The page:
On 13 October the Soviet 18th Army, with the arriving 383rd and 395th Rifle Divisions and 38th Cavalry Division, was supposed to occuy a line Solntsevka-Uspenovka-Vasilyevka-Valeryanovka-Volnovakha, but as a result of the German offensive, it was forced to withdraw its left flank to the line Solntsevka-Uspenovka-Konstantinovka-Aleksandrinka (Dokuchayevsk)-Stila-Station Voykovo, about 35 kilometers from Stalino. Here we should not be deceived. [Stalino] was in fact being defended by a rifle corps, not an army; and the sole reserve was the 30th NKVD Regiment.
In the offensive, the Italians were allotted a secondary role, defending the left flank of the formations that were pushing toward Taganrog. But they were unable to complete their mission in full measure, due to their limited mobility. In addition to this, the Soviet 12th Army was hanging over the Italians’ front from the north, and the CSIR commander was concerned about an attack from that direction. Making sure of firm cooperation with the flank of the German 17th Army, General Giovanni Messe ordered his divisions to move forward. At that time, heavy rains had turned the roads into impassable bogs. Transport was literally forced to move by hand and shoulder; therefore, the Novara and Savoia Cavalry Regiments operated in the vanguard. In the evening of 14 October, their scouts discovered units of the 383rd Rifle Division preparing to defend.
From the morning of 15 October, the 3rd Dragoons Regiment Savoia deployed in battle ranks and attempted to attack the center positions of the 694th Rifle Regiment (Captain Kipiani), which was holding a front from Uspenovka to Solntsevki (Krasnoye). Because of the excessive length of the front, the defenses of the Soviet troops had a nodal character, which allowed the Italian cavalrymen to penetrate their ranks. But the Italians could not develop the attack further, because they were struck by flanking machine-gun fire. The Italians turned and withdrew.
In the second half of the day, the Italians tried to take the settlement of Veseliy Gay off the march, with the 3rd Bersaglieri Regiment and the “San Giorgio” Tankette Group. But here they received a worthy repulse. In this battle, the cannons under the command of Senior Sergeant G. Malidovskiy destroyed two Italian tankettes.
On 16 October the elements of the Italian Corps, joining with the German XLIX Mountain Corps in the region of Bolshaya Yanisol (today, Velikaya Novoselovka), undertook a joint attack on the village of Elizovetovka. Toward 1430hrs, the village was captured, but the Soviet line of defense still held.
Knowing that there were almost no troops in reserve, on 16 October the HQ Southern Front issured Directive No.00206/OP “Withdrawal of Troops of the Right Wing of the Front to a Line Krasniy Liman-Artemovsk-Gorlovka-Ilovayskaya” According to this directive, it was planned to abandon Stalino on 25 October.
However, on 17 October, in connection with an unfavorable situation on the left flank of the front, at Taganrog, the commander was forced to withdraw the Soviet 18th Army to a new boundary: Solntsevka-Maksimilianovka-Mandrikino Station-Beshevo Station. It was planned to hold the line until a withdrawal on 23 October 1941.
Spending the day of 17 October in fruitless attempts to penetrate the front of the 383rd Rifle Division, the headquarters of the CSIR and German XLXIX Mountain Corps established a final plan of attack against Stalino on 18 October.
According to German data, they believed that they were facing around 6 Soviet divisions on the approaches to the city, as the general situation was difficult and the defenders were stubborn. They planned two main efforts, with the goal of enclosing and capturing Stalino in a double envelopment, and securing the road to Makeyevka. Italian forces were tasked with delivering a blow via Kurakhovka to Stalino Railroad Station. German troops were to attack the city from the south, at the boundary between the 383rd Rifle Division and the 38th Cavalry Division. The date for the capture of the mining capital was set for 20 October 1941.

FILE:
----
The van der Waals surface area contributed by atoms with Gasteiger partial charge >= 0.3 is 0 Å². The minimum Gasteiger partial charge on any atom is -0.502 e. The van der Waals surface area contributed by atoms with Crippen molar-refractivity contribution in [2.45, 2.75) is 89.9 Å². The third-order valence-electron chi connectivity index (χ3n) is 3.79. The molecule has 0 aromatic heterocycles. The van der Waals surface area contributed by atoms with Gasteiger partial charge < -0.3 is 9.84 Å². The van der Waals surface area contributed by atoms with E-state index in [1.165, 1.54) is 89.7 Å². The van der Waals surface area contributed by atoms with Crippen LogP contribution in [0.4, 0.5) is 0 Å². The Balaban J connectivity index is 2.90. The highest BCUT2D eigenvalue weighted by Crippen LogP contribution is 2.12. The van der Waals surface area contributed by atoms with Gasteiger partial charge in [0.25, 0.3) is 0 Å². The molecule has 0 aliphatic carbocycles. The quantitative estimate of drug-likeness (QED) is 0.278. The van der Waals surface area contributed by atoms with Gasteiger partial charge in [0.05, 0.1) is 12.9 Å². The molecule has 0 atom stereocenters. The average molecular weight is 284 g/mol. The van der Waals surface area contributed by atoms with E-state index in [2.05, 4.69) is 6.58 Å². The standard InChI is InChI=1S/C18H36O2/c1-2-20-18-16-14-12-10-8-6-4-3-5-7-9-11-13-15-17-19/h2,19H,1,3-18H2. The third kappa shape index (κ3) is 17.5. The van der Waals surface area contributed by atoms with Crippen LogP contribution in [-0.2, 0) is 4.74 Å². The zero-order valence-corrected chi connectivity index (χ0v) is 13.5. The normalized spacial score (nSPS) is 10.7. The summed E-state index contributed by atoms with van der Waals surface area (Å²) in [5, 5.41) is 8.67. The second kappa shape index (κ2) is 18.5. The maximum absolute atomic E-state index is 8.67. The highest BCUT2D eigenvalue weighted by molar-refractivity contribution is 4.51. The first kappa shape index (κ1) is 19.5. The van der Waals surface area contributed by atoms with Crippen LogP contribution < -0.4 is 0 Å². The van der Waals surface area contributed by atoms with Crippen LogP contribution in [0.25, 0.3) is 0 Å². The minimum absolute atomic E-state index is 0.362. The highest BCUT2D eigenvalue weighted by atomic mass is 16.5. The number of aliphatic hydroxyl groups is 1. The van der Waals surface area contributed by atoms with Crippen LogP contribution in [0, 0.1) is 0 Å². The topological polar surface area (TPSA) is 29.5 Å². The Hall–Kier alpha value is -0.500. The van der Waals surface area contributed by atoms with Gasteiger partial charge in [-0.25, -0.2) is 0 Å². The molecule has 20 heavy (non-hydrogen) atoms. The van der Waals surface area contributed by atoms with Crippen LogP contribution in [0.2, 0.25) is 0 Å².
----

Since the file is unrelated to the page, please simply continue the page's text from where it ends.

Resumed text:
In the forthcoming offensive, the Italians placed emphasis on the 3rd Celere Division, which was completely natural, since the 9th Pasubio Division had only just reached the line of contact on the eve of battle, having deployed to the line Novoselovka-Alekseyevka. The 52nd Torino Division was in the rear, in the region of Mokrikh Yalov, on the height of Vasilevka.
The appearance of the Pasubio Division on the open flank of the 694th Rifle Regiment, which was not in contact with any units of the Soviet 12th Army, forced the commander of the 383rd Rifle Division to begin his withdrawal to the line Kirov-Izmailovka-Stalino Station.
On 19 October, the Celere Division’s 3rd Bersaglieri Regiment and Savoia Cavalry Regiment, attacked Maksimilianovka with tankette support. Simultaneously, the Novara Cavalry Regiment operated in the Roya Station-Kurakhovka sector, delivering an attack through a gap in the Soviet defenses to the north. This compelled the 694th Rifle Regiment to make a hasty withdrawal, first to Krasnogovorovka, then further, abandoning Stalino Station and exposing the right flank of the 383rd Rifle Division. In order to close the gap, the Division Commander, Colonel Provalov, sent 1st Lieutenant L.A. Shcherbak’s reinforced battalion, which was located in reserve. This move successfully stabilized the front in this sector.
Toward evening of 19 October, the German troops of the 4th Mountain Division penetrated the defenses of the 383rd Rifle Division in the region of Marinka-Aleksandrovka and captured Rutchenkovo.
In the morning, the fighting for Stalino started again, with renewed strength. In all, six attacks were beaten back. The Italians successfully pressed back Shcherbak’s battalion, and wedged themselves between the positions of the 696th and 694th Rifle Regiments. As a result of this, the 383rd Rifle Division was cut into 2 pieces and it retreated from the city, partly through Yasinovataya and Panteleimonovka, and partly through Makeyevka.
Toward the close of 20 October the Italians occupied: the railroad station settlement, Putilovka, Vetka, and Gladovka. Fighting continued only in the very center of the city, where an independent detachment under the command of Politruk Melnikov was defending.
And it is here that an interest moment arises. Despite the fact that the Italians had in fact captured all of northern modern Donetsk, the Germans could not deprive themselves and appropriated the victor’s laurels to themselves, as the only conquerors of a city bearing Stalin’s name. After all, on their maps there existed two populated points with such a name: the city of “Stalino” and the railroad settlement, “Stalino Station”.
Patrick Cloutier, (2015) Three Kings: Axis Royal Armies on the Russian Front 1941